Selling energy efficiency –
(From “upgrade” to viable homeowner
By Mallory Schaus, PE, LEED AP BD+C
Residential Business Development Manager – Temperature Equipment Corporation
“37 Builder Upgrades You Should Do!” “New Home Advice: Choosing the Best Upgrades!” “Home Upgrades That Are Totally Worth It!” “Are builder upgrades worth it?” These and many more real headlines are circulating blogs, forums, and newsletters, instructing prospective homeowners on how to best use their resources.
For homebuyers, the options presented for upgrades during the construction process are staggering. For builders, a market with intense competition – coupled with availability of information online – forces the design team to include every conceivable option or be at a disadvantage to their competitors. But the reality of a finite budget and infinite upgrades means that difficult decisions will have to be made. Buyers have to weigh the impact of personal aesthetic preferences against long-term resale value.
While many homeowners may have an interest in improving the energy efficiency of their future home, it may be at odds with financing other projects. When deciding between a high-end flooring finish or improving their indoor air quality, often the more visible project will win out.
True Cost of Ownership
Lighting, HVAC, and hot water heating options that result in energy and cost savings on a monthly basis can be quantified. If this equipment were installed after construction was complete, often those cost savings would not result in a quick ROI. But during the initial home financing period? A unique opportunity is available to both the builder and the installing subcontractor to leverage products that may otherwise be overlooked. In a given month, even a small energy savings payback will likely offset the equivalent monthly cost increase on a mortgage payment.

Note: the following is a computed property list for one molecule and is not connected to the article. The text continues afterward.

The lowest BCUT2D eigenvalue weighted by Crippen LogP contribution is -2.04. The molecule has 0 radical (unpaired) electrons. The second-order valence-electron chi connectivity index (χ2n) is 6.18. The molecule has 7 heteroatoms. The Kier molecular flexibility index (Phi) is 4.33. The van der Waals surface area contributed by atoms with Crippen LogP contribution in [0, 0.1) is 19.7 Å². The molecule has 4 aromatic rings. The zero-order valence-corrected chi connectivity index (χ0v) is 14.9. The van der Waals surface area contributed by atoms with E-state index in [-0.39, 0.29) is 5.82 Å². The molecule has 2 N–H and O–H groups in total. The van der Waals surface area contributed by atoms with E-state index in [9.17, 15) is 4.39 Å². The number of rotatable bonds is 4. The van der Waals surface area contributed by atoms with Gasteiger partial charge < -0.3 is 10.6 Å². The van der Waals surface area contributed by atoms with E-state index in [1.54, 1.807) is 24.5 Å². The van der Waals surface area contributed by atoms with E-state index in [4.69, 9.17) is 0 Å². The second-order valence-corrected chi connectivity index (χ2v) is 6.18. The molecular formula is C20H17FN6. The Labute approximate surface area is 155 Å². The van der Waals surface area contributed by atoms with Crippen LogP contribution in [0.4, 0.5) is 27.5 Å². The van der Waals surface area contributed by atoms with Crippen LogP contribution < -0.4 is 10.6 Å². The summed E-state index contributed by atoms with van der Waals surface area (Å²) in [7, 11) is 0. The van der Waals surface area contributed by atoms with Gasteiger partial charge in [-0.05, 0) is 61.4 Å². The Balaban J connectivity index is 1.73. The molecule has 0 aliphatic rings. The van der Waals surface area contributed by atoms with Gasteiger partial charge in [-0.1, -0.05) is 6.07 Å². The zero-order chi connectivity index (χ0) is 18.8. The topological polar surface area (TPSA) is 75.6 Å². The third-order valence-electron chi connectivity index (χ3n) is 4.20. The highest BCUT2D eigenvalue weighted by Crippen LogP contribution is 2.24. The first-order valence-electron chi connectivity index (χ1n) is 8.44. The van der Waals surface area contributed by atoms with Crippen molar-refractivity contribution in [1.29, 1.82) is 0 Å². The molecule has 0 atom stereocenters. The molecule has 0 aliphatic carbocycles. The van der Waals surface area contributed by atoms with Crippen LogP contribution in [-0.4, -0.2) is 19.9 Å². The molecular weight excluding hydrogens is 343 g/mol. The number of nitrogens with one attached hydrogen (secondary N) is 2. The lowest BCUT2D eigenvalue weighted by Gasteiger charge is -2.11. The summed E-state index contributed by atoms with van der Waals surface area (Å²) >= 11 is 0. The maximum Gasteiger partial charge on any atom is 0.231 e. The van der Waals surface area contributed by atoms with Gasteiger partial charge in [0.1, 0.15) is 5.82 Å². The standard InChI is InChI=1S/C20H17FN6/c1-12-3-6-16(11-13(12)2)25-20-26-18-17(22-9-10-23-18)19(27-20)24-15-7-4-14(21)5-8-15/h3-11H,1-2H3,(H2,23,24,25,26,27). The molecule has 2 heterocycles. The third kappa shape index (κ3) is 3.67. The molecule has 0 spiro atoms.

For example, a $1,000 lighting upgrade to LED fixtures would cost approximately $5 per month to the homeowner for a 30-year mortgage. The same upgrade, assuming 60-Watt incandescent fixtures replaced with 12-Watt LED fixtures, could provide up to $50 per month in energy savings.* If simply viewed as an additional upgrade, a homebuyer may overlook this selection in lieu of something more visible. Similar stories can be told with implementation of a variable-speed motor furnace, or higher SEER air conditioning equipment.
Changing the Narrative
As a builder, these innovative upgrades – and telling their full story – provide a valuable resource to the consumer. An enhancement that can pay for itself, and pay the homeowner back many times over, is a unique proposition. Through education of the sales team on the tangible benefits of these projects, and most importantly, by decoupling these choices from the standard upgrades and options plan for homeowner selection, energy-efficient equipment can provide the opportunity to improve the bottom line of both the builder and the homeowner.